HL Deb 13 July 1999 vol 604 cc177-244

3.28 p.m.

The Parliamentary Under-Secretary of State, Department of Social Security (Baroness Hollis of Heigham)

My Lords, I beg to move that the House do now again resolve itself into Committee on this Bill.

Moved, That the House do now again resolve itself into Committee.—(Baroness Hollis of Heigham.)

On Question, Motion agreed to.

House in Committee accordingly.


Clause 51 [Entitlement to Category B retirement pension by reference to new allowances]:

Lord Rix moved Amendment No. 91A:

Page 58, line 25, at beginning insert ("Subject to subsection (7A),").

The noble Lord said: Although this is already on record, I should declare that personal interest which all of us with spouses have, especially if our mortality catches up with us after April next year.

I do not want to detain Members of the Committee on matters on which other noble Lords and the Minister have spoken so eloquently. I shall attempt to be brief in the commonly accepted sense of that term and not as in Chaucer' s Prologue.

In brief, a previous administration used the Social Security Act 1986 to halve the earnings related to the inheritance of spouses with effect from April 2000. That change is now in Section 50(5) of the Social Security Contributions and Benefits Act 1992 and is reflected in Clause 51(7) of the Bill which we are now debating. The Minister has inherited that poisoned chalice but she and her colleagues have not so far been minded to disown it. What the noble Baroness and her colleagues in another place have done is acknowledge that the suppression of information about the loss of accrued rights under the 1986 Act has created injustices which will have to be addressed through some form of compensation for some people.

My amendment—I recognise its drafting limitations—seeks to require regulations to be made, subject to the affirmative resolution procedure. Those regulations would, I envisage, give full inherited pension rights to the spouses of those whose contributions span the whole period from 1978 to 1986 before the 1986 legislation came into being to diminish those rights. Using the formula of which I have notified the Minister, they would give a lesser inheritance to the spouses of those who contributed after 1986 during the period when the law had changed, but that change in the law had not been notified to those affected by it.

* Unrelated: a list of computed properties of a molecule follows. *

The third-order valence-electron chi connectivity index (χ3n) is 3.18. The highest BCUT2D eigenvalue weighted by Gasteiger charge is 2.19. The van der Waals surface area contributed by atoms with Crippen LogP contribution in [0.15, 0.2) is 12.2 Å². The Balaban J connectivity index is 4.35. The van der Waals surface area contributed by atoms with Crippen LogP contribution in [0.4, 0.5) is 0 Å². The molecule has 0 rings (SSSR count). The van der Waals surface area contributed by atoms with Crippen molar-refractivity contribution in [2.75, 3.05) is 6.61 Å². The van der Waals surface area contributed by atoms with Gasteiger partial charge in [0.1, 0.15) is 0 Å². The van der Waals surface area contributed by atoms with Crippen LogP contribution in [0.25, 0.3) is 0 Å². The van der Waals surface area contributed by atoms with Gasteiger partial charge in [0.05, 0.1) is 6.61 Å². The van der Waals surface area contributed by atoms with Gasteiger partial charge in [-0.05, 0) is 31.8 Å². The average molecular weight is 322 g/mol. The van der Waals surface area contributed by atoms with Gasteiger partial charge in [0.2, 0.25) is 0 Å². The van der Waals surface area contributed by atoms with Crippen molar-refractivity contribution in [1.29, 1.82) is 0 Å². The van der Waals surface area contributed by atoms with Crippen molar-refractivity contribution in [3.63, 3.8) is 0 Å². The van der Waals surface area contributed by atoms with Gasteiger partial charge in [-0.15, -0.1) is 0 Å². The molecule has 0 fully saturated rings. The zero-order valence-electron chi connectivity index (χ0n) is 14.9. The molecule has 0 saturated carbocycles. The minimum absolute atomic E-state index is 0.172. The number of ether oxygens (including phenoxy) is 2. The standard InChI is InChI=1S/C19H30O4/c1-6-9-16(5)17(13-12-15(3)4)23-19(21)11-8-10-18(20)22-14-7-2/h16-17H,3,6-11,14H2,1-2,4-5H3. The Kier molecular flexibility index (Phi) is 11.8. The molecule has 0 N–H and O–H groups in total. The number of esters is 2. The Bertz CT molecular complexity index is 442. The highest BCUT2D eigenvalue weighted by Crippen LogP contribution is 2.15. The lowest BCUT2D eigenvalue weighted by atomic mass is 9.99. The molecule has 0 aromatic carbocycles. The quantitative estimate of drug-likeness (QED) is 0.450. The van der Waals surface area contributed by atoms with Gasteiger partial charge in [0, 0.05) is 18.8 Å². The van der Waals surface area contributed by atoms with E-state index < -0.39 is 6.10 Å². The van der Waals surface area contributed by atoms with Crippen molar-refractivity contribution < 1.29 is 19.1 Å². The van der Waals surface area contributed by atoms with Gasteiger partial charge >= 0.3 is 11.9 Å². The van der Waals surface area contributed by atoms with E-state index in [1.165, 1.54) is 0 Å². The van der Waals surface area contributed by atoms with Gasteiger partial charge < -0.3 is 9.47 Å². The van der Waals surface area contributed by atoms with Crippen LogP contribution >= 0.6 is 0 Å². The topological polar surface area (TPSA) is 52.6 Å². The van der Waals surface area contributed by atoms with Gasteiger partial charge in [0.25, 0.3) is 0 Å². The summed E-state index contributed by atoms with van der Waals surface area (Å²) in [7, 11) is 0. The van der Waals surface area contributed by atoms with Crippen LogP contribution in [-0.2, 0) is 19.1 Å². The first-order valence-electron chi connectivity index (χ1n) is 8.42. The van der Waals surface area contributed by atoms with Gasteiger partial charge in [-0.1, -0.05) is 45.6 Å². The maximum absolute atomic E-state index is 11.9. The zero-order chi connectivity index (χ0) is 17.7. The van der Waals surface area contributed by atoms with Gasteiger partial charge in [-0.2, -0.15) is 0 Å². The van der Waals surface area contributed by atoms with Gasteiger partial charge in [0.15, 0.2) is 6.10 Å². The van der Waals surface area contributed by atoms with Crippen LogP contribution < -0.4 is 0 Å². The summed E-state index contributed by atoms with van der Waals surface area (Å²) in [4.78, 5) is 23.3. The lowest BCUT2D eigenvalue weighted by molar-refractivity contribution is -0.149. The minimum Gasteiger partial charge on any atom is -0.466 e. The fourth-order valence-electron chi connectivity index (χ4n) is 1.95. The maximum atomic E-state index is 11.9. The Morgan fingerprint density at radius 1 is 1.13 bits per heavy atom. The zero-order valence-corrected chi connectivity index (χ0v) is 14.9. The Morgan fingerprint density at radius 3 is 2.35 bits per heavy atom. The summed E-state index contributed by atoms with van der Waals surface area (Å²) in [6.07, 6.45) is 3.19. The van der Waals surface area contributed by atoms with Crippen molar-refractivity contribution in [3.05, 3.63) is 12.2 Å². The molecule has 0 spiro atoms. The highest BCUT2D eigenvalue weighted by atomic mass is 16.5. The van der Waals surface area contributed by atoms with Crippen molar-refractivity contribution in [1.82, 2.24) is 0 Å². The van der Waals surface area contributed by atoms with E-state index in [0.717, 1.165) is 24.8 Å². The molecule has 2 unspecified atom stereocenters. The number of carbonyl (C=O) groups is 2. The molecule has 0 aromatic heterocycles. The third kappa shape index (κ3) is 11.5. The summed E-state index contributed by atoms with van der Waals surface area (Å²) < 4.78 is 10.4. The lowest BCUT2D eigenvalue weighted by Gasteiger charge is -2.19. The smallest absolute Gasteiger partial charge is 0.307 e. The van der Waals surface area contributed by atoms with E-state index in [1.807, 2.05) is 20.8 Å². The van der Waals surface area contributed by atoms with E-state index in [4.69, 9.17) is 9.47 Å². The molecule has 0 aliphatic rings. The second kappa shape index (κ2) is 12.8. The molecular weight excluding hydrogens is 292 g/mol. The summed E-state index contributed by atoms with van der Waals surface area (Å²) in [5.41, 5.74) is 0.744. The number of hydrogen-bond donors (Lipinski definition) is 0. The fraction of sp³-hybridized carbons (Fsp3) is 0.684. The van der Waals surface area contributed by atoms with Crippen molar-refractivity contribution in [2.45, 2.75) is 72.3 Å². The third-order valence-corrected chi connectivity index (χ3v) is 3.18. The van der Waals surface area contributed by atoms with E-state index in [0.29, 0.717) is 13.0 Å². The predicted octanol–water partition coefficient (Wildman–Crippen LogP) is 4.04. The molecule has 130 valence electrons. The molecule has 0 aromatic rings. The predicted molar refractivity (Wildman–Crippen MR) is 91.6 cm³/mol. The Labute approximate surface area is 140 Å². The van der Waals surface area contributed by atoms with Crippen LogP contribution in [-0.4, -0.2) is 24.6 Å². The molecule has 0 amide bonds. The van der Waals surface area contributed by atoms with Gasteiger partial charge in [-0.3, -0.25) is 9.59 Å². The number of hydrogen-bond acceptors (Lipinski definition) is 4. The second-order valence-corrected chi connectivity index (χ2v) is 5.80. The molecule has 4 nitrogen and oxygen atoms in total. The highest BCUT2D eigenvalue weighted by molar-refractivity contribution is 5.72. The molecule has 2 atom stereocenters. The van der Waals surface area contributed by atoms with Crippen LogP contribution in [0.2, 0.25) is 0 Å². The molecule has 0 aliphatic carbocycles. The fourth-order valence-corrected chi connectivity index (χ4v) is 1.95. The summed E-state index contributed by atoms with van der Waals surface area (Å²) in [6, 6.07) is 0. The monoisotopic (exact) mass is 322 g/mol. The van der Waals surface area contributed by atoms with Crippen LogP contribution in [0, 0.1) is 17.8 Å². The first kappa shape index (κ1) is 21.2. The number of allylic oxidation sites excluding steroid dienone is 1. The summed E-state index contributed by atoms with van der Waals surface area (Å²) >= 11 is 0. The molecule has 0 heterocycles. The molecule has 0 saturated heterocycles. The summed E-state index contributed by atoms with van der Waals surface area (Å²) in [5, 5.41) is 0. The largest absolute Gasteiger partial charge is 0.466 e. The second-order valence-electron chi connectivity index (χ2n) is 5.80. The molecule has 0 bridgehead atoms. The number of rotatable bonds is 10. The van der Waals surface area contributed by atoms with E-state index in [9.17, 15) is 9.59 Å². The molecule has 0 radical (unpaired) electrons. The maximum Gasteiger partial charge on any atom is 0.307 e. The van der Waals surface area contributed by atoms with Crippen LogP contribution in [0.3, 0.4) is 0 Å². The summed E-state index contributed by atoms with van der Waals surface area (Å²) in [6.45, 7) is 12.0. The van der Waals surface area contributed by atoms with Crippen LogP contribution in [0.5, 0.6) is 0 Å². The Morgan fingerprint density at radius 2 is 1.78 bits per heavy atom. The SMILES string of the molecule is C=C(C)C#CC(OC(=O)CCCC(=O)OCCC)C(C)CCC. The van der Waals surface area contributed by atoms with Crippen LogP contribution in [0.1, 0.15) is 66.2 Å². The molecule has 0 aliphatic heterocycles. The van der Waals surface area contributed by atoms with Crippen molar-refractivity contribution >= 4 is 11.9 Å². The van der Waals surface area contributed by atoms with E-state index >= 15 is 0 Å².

I propose this approach because I do not want to complicate an already complicated clause and because I am wedded to the principle of justice but flexible as to the detail of what should be done to deliver justice. My approach has, I believe, the potential to secure justice without all the costs of a flood of individual compensation cases.

It behoves lesser mortals to take shelter when the Titans are hurling rocks. I am aware that Lady Sally Greengross of Age Concern has put to the department a legal opinion which challenges the legal opinion quoted by Ministers that the Human Rights Act and the European Convention on Human Rights allow the inheritance rights of spouses to be reduced. It may well be that this part of the Bill—though not only this part—will have to be reconsidered. I do not want this debate in any way to prejudice proceedings. I am anxious to know whether the Minister is in a position to amend what she said about the legal position at Second Reading.

In conclusion, I should like to make three points which I think are hard to controvert. First, the Government have—and have acknowledged having—a problem; albeit not one initially of their own making. The Government have accepted that money will have to be spent on resolving that problem. Secondly, it really is not acceptable to take away pension rights already contracted for and paid for. No occupational pension scheme would be allowed to act in this way, as we are now aware with the case at present going through the courts. Thirdly, it is not acceptable to take away future rights unless those affected have been notified and have had the opportunity to seek to make alternative arrangements. In this case, not only were people not told; they were assured that their spouses' rights were intact.

I am offering the Government a lifeline. I would go on to say that I stand astounded at my own moderation, were it not that readers of Macaulay might recall that when Warren Hastings made that comment he was refusing to apologise for having appropriated rather large sums of money. In this case, if I may say so, the Government seem to have appropriated rather large sums of contributors' money. I hope that the Minister will be able to express her gratitude for my rescue package and take that which is offered in a spirit of goodwill and with cheated contributors and disappointed surviving spouses particularly in mind. I beg to move.

3.30 p.m.

Lord Higgins

There were originally three amendments on the Marshalled List concerned with the issue which the noble Lord, Lord Rix, has drawn to our attention. I am sure that the Committee will be grateful for the elegant way in which he put forward the arguments.

We debated this matter last Tuesday, 6th July (col. 141). I moved an amendment designed to deal, in part, with the problem which we now face, by suggesting that the arrangements should not go forward in the Bill until such time as the Government had put forward their proposals regarding compensation for those who were not informed of the true situation as regards the reduction of widows benefits.